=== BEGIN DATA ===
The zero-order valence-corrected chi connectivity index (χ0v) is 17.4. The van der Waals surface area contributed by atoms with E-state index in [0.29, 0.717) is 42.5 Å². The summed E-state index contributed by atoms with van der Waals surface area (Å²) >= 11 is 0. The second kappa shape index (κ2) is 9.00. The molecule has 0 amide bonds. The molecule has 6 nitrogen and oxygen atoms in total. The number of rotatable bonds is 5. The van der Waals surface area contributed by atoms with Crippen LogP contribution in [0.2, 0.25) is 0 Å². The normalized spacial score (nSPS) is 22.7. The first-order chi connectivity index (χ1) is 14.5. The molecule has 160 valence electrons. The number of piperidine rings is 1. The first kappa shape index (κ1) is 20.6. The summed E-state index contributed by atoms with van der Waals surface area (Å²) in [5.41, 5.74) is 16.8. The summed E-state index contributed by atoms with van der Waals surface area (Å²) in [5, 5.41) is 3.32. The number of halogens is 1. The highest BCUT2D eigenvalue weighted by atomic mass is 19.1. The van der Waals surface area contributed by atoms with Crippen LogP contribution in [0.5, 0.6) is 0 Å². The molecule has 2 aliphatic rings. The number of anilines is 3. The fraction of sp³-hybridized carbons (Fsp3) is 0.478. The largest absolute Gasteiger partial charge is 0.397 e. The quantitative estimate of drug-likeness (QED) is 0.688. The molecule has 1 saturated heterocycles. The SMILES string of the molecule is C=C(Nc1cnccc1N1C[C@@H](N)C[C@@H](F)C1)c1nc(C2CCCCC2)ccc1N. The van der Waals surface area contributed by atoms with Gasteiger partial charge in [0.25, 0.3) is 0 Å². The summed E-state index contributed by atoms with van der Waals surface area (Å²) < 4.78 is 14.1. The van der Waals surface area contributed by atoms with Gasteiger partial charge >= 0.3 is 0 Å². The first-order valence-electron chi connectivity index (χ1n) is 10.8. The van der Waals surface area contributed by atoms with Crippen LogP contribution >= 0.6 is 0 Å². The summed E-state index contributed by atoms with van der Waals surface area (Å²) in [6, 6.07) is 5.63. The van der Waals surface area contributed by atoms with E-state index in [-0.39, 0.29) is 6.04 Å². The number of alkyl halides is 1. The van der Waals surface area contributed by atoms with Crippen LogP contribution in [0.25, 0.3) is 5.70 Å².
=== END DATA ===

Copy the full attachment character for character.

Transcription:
The zero-order valence-corrected chi connectivity index (χ0v) is 17.4. The van der Waals surface area contributed by atoms with E-state index in [0.29, 0.717) is 42.5 Å². The summed E-state index contributed by atoms with van der Waals surface area (Å²) >= 11 is 0. The second kappa shape index (κ2) is 9.00. The molecule has 0 amide bonds. The molecule has 6 nitrogen and oxygen atoms in total. The number of rotatable bonds is 5. The van der Waals surface area contributed by atoms with Crippen LogP contribution in [0.2, 0.25) is 0 Å². The normalized spacial score (nSPS) is 22.7. The first-order chi connectivity index (χ1) is 14.5. The molecule has 160 valence electrons. The number of piperidine rings is 1. The first kappa shape index (κ1) is 20.6. The summed E-state index contributed by atoms with van der Waals surface area (Å²) in [5.41, 5.74) is 16.8. The summed E-state index contributed by atoms with van der Waals surface area (Å²) in [5, 5.41) is 3.32. The number of halogens is 1. The highest BCUT2D eigenvalue weighted by atomic mass is 19.1. The van der Waals surface area contributed by atoms with Crippen LogP contribution in [0.5, 0.6) is 0 Å². The molecule has 2 aliphatic rings. The number of anilines is 3. The fraction of sp³-hybridized carbons (Fsp3) is 0.478. The largest absolute Gasteiger partial charge is 0.397 e. The quantitative estimate of drug-likeness (QED) is 0.688. The molecule has 1 saturated heterocycles. The SMILES string of the molecule is C=C(Nc1cnccc1N1C[C@@H](N)C[C@@H](F)C1)c1nc(C2CCCCC2)ccc1N. The van der Waals surface area contributed by atoms with Gasteiger partial charge in [0.25, 0.3) is 0 Å². The summed E-state index contributed by atoms with van der Waals surface area (Å²) < 4.78 is 14.1. The van der Waals surface area contributed by atoms with Gasteiger partial charge >= 0.3 is 0 Å². The first-order valence-electron chi connectivity index (χ1n) is 10.8. The van der Waals surface area contributed by atoms with Crippen LogP contribution >= 0.6 is 0 Å². The summed E-state index contributed by atoms with van der Waals surface area (Å²) in [6, 6.07) is 5.63. The van der Waals surface area contributed by atoms with E-state index in [-0.39, 0.29) is 6.04 Å². The number of alkyl halides is 1. The van der Waals surface area contributed by atoms with Crippen LogP contribution in [0.25, 0.3) is 5.70 Å².